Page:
Our essence is our soul signature, as unique and as individual as we are. No-one else in the world shares the same essence. It’s what makes us who we are. It’s what we are here to uncover.
There will come a time when you believe everything is finished; that will be the beginning ~ Louis L’Amour
Eventually we emerge from the void and recognise our new beginning. We are the same but different, forever altered by what has gone before.
We enter a period of renewal. The brakes are off and we can start to move forward again.
Change is the essence of life; be willing to surrender what you are for what you could become ~ Reinhold Niebuhr
Often, in the void, we are nudged to develop an outlet for our creativity. We may use that time to pursue interests such as art, making or photography.
Whatever our creative pursuit, it is here that we begin to experience flow, where nothing else exists apart from the act of creation.
It is in this state of flow that we begin to catch glimpses of our essence.
Many people will say that they are not creative. You don’t have to be a writer, a maker, or an artist. You could be a great baker. A fantastic DIY-er. Amazing at repairing cars. Everyone has some creative streak.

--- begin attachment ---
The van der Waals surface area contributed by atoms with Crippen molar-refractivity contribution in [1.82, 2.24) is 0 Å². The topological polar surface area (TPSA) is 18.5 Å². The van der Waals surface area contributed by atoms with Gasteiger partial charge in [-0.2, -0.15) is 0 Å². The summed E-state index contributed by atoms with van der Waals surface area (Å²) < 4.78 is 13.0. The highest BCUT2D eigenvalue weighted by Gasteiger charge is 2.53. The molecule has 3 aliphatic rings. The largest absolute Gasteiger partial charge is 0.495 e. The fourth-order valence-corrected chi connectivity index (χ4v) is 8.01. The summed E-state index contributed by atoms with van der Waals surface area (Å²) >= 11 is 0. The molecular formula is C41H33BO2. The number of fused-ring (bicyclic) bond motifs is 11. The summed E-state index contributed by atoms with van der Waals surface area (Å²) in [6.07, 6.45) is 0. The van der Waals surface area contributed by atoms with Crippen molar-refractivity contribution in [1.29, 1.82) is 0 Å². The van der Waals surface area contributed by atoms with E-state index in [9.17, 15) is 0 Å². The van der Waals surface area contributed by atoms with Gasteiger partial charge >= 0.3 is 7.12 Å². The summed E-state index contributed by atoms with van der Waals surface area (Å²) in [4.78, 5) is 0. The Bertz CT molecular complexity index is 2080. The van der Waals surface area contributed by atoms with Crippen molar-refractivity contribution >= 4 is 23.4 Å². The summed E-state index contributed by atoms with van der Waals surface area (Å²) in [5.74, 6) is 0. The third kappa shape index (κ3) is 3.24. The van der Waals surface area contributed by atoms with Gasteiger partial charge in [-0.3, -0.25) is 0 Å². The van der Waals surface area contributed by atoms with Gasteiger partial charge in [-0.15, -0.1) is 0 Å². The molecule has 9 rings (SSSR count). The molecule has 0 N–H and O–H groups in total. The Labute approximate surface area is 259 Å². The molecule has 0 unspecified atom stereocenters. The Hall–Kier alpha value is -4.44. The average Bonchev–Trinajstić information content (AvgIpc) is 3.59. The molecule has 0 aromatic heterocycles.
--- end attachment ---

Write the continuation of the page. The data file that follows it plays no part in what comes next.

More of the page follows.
Being creative is where we experience flow. For me, this happened when I was outside, walking with my camera.
A little switch would flick in my head and I would be on autopilot. Magic seemed to happen in flow. A creative wave took me over and nothing else mattered.
Time stood still. I didn’t want to stop.
I didn’t really understand, initially, what was happening. Of course, as often is the case, I came across some books that talked about what I was experiencing.
The main one was The Power of Intention by Wayne Dyer, and another was Flow by Mihaly Csikszentmihalyi.
Through the creative pursuit of photography I was entering a state where my ego self took a step back and my essential self jumped into action.
It took some time but I started to contemplate the possibility that creativity was the key to the soul.
At this point, I should say that I believe we are much more than our human experience would suggest.
We have capabilities and abilities that are often deeply buried. Some are lucky enough to tap into these. Others are not and may die without ever discovering their gifts.
Whether your gift is to be an artist or a creator, or you use a creative pursuit to help you access your flow,
It’s where we find the magic.
There are more things in heaven and earth, Horatio, than are dreamt of in your philosophy ~ William Shakespeare